Impacts of medical and non-medical cannabis on the health of older adults: Findings from a scoping review of the literature


Background:

Cannabis legalization has enabled increased consumption in older adults. Age-related mental, physical, and physiological changes may lead to differences in effects of cannabis in older adults compared to younger individuals.


Objective:

To perform a scoping review to map the evidence regarding the health effects of cannabis use for medical and non-medical purposes in older adults.


Methods:

Electronic databases (MEDLINE, Embase, PsycINFO, Cochrane Library) were searched for systematic reviews (SRs), randomized controlled trials (RCTs) and non-randomized/observational studies (NRSs) assessing the health effects and associations of cannabis use (medical or non-medical) in adults ≥ 50 years of age. Included studies met age-related inclusion criteria or involved a priori identified health conditions common among older adults. Records were screened using a liberal accelerated approach and data charting was performed independently by two reviewers. Descriptive summaries, structured tables, effect direction plots and bubble plots were used to synthesize study findings.


Findings:

From 31,393 citations, 133 publications describing 134 unique studies (26 SRs, 36 RCTs, 72 NRSs) were included. Medical cannabis had inconsistent therapeutic effects in specific patient conditions (e.g., end-stage cancer, dementia), with a number of studies suggesting possible benefits while others found no benefit. For medical cannabis, harmful associations outnumbered beneficial, and RCTs reported more negative effects than NRSs. Cannabis use was associated with greater frequencies of depression, anxiety, cognitive impairment, substance use and problematic substance use, accidents/injuries, and acute healthcare use. Studies often were small, did not consistently assess harms, and did not adjust for confounding.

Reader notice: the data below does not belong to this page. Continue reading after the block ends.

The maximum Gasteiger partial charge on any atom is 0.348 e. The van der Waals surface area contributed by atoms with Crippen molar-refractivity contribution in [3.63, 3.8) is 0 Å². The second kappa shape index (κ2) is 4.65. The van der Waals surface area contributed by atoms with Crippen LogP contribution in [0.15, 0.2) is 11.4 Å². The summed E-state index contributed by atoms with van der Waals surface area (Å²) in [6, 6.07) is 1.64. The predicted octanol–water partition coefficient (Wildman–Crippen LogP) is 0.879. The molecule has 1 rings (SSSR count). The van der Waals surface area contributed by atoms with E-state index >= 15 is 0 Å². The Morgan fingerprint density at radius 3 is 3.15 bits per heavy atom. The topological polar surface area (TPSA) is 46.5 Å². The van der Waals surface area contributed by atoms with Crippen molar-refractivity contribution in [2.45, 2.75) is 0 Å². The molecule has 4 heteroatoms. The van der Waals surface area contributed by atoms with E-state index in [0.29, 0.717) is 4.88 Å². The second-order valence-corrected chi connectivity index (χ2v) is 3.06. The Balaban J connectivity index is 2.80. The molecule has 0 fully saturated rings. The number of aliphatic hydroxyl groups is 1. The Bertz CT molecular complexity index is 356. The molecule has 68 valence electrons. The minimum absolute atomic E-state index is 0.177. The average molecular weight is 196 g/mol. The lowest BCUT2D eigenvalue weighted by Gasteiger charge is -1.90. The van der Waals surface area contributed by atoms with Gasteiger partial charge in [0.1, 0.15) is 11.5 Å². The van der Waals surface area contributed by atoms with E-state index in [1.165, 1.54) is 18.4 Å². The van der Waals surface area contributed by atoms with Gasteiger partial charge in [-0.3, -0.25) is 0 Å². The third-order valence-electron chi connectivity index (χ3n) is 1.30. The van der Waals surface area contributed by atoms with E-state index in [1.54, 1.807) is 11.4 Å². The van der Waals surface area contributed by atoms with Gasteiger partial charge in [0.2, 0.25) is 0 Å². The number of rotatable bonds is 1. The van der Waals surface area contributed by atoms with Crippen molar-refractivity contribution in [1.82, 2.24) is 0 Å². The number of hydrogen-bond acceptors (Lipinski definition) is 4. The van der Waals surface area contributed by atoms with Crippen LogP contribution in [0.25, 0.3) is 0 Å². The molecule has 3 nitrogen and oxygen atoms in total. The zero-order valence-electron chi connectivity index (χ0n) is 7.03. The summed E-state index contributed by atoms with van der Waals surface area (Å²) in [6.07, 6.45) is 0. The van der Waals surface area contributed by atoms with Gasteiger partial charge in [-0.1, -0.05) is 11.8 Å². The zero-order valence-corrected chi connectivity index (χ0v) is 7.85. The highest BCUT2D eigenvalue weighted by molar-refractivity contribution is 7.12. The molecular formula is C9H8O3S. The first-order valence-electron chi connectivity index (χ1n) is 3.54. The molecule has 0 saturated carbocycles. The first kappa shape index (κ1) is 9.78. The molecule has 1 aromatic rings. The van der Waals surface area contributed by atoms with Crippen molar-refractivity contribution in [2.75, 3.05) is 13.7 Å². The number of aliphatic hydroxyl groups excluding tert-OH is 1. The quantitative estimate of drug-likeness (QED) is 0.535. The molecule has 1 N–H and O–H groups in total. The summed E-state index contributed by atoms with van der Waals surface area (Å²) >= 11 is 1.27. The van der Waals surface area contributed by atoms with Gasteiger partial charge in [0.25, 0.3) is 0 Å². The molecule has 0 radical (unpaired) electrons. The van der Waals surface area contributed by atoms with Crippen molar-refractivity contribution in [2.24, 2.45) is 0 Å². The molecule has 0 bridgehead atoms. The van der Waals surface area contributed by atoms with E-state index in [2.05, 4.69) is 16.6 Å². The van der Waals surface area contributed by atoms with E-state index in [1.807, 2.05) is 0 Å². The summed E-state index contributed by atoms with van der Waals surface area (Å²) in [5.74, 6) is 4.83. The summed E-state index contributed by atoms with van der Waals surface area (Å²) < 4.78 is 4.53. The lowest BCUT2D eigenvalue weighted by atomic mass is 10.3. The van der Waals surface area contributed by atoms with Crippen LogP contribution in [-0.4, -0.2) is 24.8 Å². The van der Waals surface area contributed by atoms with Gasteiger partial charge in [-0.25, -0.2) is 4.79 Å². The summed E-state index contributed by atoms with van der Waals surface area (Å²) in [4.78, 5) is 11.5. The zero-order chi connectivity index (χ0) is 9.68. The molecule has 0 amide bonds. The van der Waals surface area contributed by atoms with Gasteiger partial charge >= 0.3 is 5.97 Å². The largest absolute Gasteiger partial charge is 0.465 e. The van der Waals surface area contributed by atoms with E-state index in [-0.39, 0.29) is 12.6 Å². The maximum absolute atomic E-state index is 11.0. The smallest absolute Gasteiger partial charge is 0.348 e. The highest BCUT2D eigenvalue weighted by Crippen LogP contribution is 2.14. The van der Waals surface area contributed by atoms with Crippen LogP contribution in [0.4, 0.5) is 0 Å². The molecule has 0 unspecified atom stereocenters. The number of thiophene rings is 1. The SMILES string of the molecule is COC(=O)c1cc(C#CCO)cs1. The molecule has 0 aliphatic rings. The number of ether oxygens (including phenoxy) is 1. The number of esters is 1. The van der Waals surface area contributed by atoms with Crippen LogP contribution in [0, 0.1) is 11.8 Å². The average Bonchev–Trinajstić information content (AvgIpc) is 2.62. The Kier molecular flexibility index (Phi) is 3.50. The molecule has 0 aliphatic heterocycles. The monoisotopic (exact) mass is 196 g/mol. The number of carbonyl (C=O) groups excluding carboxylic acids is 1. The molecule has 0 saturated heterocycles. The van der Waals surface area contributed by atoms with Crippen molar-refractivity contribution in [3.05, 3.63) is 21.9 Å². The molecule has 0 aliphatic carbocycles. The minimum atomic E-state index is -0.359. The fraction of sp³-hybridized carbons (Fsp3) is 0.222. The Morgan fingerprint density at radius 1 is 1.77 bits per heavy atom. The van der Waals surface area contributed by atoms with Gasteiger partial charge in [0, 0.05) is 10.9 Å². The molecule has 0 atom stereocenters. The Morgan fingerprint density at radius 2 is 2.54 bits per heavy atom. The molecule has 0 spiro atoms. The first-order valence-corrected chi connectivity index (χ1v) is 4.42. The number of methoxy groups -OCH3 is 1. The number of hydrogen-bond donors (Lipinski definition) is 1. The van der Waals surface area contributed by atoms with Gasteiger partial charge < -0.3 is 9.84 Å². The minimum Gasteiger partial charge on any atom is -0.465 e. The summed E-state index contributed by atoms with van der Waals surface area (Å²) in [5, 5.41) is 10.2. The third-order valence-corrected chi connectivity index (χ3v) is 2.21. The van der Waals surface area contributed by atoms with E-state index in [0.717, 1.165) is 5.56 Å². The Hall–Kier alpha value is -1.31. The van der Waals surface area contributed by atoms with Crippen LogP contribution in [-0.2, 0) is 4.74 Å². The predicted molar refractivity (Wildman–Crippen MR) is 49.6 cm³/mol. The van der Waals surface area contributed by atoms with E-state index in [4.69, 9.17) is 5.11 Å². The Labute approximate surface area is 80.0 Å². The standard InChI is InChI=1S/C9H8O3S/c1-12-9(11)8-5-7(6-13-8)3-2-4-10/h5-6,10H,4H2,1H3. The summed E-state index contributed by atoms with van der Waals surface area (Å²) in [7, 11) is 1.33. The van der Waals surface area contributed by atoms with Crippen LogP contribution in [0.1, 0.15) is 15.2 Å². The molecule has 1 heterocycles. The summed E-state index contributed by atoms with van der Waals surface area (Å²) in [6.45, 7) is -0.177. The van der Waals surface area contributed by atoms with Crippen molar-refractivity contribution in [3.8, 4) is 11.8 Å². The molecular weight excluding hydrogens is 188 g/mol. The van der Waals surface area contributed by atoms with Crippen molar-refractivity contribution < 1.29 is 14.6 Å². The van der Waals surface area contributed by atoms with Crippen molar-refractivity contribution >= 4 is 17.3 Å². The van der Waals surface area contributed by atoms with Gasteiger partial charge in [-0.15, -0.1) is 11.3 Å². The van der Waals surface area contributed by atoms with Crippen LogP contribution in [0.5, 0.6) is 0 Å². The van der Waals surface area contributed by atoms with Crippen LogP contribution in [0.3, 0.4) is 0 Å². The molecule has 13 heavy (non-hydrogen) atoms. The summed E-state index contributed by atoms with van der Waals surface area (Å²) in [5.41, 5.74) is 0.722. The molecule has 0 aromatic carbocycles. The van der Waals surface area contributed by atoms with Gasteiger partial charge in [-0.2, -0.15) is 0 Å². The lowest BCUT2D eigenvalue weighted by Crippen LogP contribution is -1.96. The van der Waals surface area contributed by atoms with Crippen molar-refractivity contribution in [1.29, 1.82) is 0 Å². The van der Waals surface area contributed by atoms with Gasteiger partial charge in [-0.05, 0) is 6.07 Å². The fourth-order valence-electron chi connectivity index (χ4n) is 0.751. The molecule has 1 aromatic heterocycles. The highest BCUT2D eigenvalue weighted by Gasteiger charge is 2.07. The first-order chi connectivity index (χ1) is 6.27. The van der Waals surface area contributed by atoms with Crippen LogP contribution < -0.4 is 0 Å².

Discussion:

The effects of medical cannabis are inconsistent within specific patient conditions. For older adults, generally, the available evidence suggests cannabis use may be associated with greater frequencies of mental health issues, substance use, and acute healthcare use, and the benefit-to-risk ratio is unclear. Studies with a balanced assessment of benefits and harms may guide appropriate public health messaging to balance the marketing pressures of cannabis to older adults.

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